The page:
ESP Audio Docks with onboard PSRAM

ESP Audio Docks is a range of extension boards (i.e. docks) that allow you to develop Audio solutions based on ESP32 chips.

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I spent last few years developing different solutions based on ESP devices. It all started with ESP8266, where CPU power is not really sufficient to do real-time decoding, so you're limited to rather simple ding-dong business. Then ESP32 came, bringing two much more capable cores, so you have powerhouse to handle communication and decoding at the same time. Perhaps most importantly it also came with PSRAM, so you can do decent buffering (essential for streamed content).

Now new ESP32 C-Series and S-Series chips are entering the market, and their potential is mostly unrealized as of today.

I created those docks, to be able quick prototype for whole range of ESP8266 and ESP32 chips (including ESP32C3 and ESP32S2), starting with the simplest finger-sized toys and going all the way up to full-sized speakers.

These are designed to be easy to use and straightforward to embed, using off-the-shelf ESP32 modules to minimize costs.

I prepared 4 dock models to use. 

Smallest in the range is ESP Audio Solo model, which is basically single MAX98357 DAC taking power from 5V rail, delivering single 3W mono channel output.

It is compatible with ESP8266, ESP32C3 and ESP32S2 mini modules and aiming entry level tasks, as all of the listed chips are single-core entry-level performance chips.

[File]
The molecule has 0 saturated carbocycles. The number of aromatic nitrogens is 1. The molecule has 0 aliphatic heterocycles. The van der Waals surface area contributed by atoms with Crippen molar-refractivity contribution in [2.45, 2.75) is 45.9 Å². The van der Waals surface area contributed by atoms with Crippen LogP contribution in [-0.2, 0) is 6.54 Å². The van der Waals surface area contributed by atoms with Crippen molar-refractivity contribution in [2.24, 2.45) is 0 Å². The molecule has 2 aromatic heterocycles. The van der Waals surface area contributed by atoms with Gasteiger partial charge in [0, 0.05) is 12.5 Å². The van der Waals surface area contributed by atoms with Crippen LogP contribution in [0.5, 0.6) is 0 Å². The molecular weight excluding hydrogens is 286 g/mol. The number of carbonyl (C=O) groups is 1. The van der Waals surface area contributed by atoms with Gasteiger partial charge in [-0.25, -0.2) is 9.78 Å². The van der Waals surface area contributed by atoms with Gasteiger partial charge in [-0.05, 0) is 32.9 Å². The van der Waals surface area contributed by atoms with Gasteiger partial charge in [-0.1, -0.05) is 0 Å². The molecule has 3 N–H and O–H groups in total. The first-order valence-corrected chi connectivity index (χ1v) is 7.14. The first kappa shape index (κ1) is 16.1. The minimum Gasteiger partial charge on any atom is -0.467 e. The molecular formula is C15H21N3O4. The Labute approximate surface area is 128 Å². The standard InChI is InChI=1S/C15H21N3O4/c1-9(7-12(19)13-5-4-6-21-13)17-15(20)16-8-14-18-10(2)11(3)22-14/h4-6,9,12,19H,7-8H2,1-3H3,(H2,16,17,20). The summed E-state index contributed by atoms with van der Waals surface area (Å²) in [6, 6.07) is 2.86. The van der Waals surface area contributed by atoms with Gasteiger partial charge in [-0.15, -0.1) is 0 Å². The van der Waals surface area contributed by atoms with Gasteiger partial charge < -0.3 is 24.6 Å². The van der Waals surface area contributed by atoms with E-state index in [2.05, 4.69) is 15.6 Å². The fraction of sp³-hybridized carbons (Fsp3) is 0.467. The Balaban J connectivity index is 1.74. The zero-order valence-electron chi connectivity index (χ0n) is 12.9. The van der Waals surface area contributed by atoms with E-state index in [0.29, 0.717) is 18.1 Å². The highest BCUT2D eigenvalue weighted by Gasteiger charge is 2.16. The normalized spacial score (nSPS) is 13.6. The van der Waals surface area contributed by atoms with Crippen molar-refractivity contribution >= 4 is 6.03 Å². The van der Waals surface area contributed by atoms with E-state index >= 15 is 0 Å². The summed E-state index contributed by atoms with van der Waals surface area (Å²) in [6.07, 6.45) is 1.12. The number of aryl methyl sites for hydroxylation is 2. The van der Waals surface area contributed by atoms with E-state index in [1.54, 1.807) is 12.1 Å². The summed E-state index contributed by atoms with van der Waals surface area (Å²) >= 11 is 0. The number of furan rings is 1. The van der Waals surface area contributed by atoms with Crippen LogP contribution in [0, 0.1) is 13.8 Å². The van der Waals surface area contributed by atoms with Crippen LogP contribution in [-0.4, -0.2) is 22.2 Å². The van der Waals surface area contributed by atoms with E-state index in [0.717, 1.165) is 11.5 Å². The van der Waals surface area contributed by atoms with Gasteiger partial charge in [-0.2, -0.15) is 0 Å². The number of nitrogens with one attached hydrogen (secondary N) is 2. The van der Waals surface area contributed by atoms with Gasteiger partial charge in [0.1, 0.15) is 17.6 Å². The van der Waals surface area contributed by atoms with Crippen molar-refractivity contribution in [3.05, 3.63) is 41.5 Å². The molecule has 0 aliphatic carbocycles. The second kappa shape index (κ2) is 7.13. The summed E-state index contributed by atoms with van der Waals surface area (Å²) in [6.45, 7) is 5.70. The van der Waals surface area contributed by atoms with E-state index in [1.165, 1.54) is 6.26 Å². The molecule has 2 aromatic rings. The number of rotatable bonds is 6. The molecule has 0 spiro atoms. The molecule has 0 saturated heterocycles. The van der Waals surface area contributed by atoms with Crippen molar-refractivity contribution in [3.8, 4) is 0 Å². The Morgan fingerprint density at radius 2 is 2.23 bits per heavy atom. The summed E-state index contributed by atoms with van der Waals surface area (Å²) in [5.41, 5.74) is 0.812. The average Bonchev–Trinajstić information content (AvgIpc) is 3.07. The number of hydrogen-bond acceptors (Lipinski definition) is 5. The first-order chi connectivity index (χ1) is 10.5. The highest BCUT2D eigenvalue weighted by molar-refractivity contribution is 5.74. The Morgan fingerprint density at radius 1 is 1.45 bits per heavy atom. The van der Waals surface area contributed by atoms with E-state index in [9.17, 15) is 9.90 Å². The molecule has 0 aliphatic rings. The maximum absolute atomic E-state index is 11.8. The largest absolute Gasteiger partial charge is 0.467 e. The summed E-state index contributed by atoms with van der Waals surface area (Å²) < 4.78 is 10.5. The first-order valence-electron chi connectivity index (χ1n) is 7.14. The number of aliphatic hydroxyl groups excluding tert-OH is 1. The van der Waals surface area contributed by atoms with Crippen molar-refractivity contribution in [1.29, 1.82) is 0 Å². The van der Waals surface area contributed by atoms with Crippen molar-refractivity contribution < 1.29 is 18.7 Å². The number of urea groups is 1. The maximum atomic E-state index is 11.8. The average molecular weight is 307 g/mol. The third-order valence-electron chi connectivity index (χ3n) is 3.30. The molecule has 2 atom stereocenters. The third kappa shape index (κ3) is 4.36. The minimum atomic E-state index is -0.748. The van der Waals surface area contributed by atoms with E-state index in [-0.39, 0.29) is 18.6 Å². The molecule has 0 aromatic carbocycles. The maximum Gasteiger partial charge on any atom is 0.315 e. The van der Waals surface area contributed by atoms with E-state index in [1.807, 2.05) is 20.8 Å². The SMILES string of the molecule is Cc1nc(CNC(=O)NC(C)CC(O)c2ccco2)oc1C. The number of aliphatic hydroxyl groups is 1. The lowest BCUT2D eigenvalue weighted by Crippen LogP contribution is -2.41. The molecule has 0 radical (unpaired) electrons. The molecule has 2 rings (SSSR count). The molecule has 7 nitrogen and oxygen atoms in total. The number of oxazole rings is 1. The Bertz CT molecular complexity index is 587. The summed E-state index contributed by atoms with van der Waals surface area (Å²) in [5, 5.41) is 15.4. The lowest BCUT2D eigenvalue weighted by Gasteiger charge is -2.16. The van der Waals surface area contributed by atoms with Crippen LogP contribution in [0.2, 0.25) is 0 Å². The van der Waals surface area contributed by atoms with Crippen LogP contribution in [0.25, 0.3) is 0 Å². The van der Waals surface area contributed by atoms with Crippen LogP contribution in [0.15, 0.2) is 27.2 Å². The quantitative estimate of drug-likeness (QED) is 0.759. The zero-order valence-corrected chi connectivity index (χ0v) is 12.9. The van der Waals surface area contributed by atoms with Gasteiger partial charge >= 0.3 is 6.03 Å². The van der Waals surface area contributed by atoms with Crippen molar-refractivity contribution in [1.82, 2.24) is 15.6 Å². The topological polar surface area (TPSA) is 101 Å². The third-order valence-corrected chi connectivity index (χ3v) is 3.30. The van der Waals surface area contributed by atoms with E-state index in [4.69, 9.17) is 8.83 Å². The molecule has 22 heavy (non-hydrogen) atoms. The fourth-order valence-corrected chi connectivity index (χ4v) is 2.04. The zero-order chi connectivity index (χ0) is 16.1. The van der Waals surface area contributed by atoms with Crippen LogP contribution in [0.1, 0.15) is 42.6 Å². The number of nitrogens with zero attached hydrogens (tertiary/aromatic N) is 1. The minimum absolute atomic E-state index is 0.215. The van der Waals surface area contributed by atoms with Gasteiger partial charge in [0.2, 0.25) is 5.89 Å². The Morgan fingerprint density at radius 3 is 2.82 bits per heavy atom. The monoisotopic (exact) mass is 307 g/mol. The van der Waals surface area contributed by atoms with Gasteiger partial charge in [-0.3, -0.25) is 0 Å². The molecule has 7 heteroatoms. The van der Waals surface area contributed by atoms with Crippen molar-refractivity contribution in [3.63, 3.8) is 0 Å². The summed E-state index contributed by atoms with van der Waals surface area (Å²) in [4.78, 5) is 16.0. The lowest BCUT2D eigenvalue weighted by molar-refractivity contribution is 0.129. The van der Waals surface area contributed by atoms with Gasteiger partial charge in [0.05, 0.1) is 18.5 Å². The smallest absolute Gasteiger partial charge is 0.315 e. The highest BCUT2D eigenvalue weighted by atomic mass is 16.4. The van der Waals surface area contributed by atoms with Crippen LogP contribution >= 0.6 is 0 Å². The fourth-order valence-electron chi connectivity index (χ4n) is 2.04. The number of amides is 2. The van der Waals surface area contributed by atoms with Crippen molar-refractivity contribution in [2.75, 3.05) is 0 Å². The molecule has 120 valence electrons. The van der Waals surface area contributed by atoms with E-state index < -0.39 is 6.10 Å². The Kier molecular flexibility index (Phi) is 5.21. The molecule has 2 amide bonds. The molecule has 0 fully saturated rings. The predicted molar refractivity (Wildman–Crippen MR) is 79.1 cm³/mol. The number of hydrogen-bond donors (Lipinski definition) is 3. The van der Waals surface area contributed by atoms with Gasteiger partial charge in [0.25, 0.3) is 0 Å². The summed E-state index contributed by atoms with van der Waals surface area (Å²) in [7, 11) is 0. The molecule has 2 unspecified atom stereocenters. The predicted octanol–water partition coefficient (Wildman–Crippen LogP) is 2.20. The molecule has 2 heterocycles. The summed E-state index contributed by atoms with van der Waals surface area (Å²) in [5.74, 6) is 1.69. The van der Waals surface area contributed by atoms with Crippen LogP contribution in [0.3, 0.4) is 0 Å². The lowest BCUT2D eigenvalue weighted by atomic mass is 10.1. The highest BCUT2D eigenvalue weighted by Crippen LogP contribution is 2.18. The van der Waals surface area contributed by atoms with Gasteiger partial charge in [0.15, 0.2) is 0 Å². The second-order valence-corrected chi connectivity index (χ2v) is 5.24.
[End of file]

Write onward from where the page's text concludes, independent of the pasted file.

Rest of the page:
Next in the line ESP Audio Duo model, designed to work together with ESP32 mini module. Having some experience with audio related projects, it is clear that for audio streaming SPIRAM is the must (for buffering purposes). So I've decided to place PSRAM chip on the board, so any of-the-shelf ESP32-WROOM module gain WROVER capabilities, as soon as inserted into the dock. Plug in play, no further changes needed.

ESP Audio Duo adds stereo output, otherwise is is the same DAC and similar performance times two.

Next in the line HiFi-ESP32 driving PCM5100 DAC. It lacks power amplifier on the output, so normally you would need external amp. It is capable driving headphones though.

HiFi-ESP32 also has SPIRAM chip onboard. 

To make sure DAC performance is not compromised, it is powered from three independent Ultra-low-noise LDOs. As long as your ESP32 pushing data in, you should expect true Hi-Fi performance.

Last in the line is Louder-ESP driving TAS5805M DAC with D-class AMP. It is top performance part and it is capable to deliver 2 channels of 23W each to 8 Ohm load, so it is quite beefy. Clearly it requires external power source, so step-down voltage converter is added to generate 3.3V for ESP32 to use, when it is not connected to the USB. 

Like the rest of the line, SPIRAM chip is onboard.

This is real beast for grownups and a bit of "how to overdo ESP32 DAC". But hey, why not?